"Aristocrat" and "the Community": Two Philosophical Dialogues

"Aristocrat" and "the Community": Two Philosophical Dialogues

"Aristocrat" and "the Community": Two Philosophical Dialogues

"Aristocrat" and "the Community": Two Philosophical Dialogues

Synopsis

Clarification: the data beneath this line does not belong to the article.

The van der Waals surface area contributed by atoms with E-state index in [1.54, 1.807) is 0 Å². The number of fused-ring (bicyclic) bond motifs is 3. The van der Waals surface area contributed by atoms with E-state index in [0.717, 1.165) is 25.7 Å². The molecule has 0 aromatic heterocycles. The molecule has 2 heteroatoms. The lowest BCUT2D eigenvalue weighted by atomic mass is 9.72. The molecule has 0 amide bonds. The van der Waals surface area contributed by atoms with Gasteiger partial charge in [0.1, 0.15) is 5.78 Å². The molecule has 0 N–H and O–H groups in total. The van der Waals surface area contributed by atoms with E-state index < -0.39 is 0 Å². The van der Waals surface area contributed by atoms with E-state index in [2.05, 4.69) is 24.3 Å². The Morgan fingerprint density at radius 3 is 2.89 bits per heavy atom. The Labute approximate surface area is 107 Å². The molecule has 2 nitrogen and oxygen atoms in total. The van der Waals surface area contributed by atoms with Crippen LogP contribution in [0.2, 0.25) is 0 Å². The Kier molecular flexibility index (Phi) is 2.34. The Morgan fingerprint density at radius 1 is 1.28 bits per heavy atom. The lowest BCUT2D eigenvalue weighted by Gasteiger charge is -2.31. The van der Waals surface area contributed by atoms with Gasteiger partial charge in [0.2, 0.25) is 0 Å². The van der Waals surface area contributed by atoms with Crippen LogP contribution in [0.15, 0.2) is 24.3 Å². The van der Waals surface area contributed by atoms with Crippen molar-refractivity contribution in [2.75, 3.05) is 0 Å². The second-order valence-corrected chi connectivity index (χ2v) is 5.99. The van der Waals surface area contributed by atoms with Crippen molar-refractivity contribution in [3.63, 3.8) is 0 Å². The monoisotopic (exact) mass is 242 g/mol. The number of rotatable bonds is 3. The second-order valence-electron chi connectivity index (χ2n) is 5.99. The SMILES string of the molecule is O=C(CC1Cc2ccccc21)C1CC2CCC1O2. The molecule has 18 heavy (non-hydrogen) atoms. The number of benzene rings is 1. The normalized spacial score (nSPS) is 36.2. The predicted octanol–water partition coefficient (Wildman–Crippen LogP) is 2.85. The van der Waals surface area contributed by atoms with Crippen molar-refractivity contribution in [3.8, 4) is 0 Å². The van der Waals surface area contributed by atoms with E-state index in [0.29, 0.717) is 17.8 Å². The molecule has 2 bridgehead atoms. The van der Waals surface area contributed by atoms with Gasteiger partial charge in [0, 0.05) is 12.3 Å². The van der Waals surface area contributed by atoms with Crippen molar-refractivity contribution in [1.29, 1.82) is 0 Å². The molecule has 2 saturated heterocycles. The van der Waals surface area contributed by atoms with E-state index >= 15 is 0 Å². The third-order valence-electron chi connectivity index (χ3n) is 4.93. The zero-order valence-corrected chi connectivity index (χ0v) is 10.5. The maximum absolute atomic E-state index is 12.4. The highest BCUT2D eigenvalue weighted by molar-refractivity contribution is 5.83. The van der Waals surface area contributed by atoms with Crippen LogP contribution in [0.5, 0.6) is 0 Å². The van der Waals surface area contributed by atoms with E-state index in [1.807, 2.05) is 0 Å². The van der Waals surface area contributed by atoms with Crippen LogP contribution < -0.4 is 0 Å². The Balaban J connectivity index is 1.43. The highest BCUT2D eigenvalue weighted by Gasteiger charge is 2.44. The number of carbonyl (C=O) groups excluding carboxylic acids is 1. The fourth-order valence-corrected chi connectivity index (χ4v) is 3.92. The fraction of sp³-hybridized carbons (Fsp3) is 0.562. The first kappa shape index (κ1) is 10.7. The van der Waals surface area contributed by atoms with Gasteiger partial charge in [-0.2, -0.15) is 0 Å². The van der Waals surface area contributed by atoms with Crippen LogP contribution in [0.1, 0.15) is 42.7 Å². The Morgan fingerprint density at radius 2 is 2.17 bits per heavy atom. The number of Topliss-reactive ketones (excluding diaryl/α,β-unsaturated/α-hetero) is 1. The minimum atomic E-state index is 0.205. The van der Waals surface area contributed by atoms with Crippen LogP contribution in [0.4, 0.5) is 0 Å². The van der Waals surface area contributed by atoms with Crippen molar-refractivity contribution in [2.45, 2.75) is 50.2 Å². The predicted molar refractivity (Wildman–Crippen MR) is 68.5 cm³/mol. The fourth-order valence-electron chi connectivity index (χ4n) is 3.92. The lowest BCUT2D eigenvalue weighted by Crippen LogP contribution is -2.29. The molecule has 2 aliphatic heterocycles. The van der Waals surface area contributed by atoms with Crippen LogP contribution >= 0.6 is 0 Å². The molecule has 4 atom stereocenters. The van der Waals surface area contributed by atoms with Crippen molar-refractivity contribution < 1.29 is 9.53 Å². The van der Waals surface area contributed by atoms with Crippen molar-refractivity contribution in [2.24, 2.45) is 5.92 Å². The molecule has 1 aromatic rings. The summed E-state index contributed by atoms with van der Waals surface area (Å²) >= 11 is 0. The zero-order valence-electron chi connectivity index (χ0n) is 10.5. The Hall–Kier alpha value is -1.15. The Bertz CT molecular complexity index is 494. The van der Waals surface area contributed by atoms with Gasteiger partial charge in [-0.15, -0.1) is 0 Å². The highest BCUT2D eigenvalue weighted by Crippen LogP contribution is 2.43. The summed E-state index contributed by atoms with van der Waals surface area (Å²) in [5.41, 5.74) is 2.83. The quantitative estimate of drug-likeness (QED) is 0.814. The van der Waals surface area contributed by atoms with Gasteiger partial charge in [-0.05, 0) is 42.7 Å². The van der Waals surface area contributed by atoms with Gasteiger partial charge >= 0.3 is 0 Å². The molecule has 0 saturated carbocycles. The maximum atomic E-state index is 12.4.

Taking a quizzical, philosophical look at the conundrums life places before us, the author explores paradoxical situations in philosophical dialogues geared to stimulate thought and resonate with the reader's own experiences. Implications regarding politics and politicians, leadership and democracy are investigated along the way. This book consists of two dialogues, 'Aristocrat' and 'The Community.' Both take place among friends through the course of a night. 'Aristocrat' is concerned with what it means to want to rule, with the comparison of aristocracy to democracy, and with duty. The friends begin by touching upon excellence, aristocracy's traditional claim to rule. They soon come to question whether there are in fact but two true claims to rule - force, or a system of belief. In addition they ponder their commitment to 'the cause,' a potentially transpolitical cause. 'Aristocrat' attempts to answer several 'whats' - what is 'the cause,' what does the cause involve, and what does it mean to serve. 'The Community' attempts to demonstrate a 'how' - how to create the new city, a new city determined to set itself apart from the outside world. Discussions of the degree to which quality can be controlled from above, and debates over the degree of control versus freedom that would make the city an ideal place to live, are interwoven with a concern for viability - represented by the Bank, whose interests it seems must always be taken into account. Is the creation of an ideal community an effort that is doomed to be utopian? Here, Nick Pappas combines the strengths of the classical dialogue combined with a friendly, colloquial treatment of contemporary issues. Taking a quizzical, philosophical look at the conundrums life places before us, the author explores paradoxical situations in philosophical dialogues geared to stimulate thought and resonate with the reader's own experiences. Implications regarding politics and politicians, leadership and democracy are investigated along the way. This book consists of two dialogues, 'Aristocrat' and 'The Community.' Both take place among friends through the course of a night. 'Aristocrat' is concerned with what it means to want to rule, with the comparison of aristocracy to democracy, and with duty. The friends begin by touching upon excellence, aristocracy's traditional claim to rule. They soon come to question whether there are in fact but two true claims to rule - force, or a system of belief. In addition they ponder their commitment to 'the cause,' a potentially transpolitical cause. 'Aristocrat' attempts to answer several 'whats' - what is 'the cause,' what does the cause involve, and what does it mean to serve. 'The Community' attempts to demonstrate a 'how' - how to create the new city, a new city determined to set itself apart from the outside world. Discussions of the degree to which quality can be controlled from above, and debates over the degree of control versus freedom that would make the city an ideal place to live, are interwoven with a concern for viability - represented by the Bank, whose interests it seems must always be taken into account. Is the creation of an ideal community an effort that is doomed to be utopian? Here, Nick Pappas combines the strengths of the classical dialogue combined with a friendly, colloquial treatment of contemporary issues.
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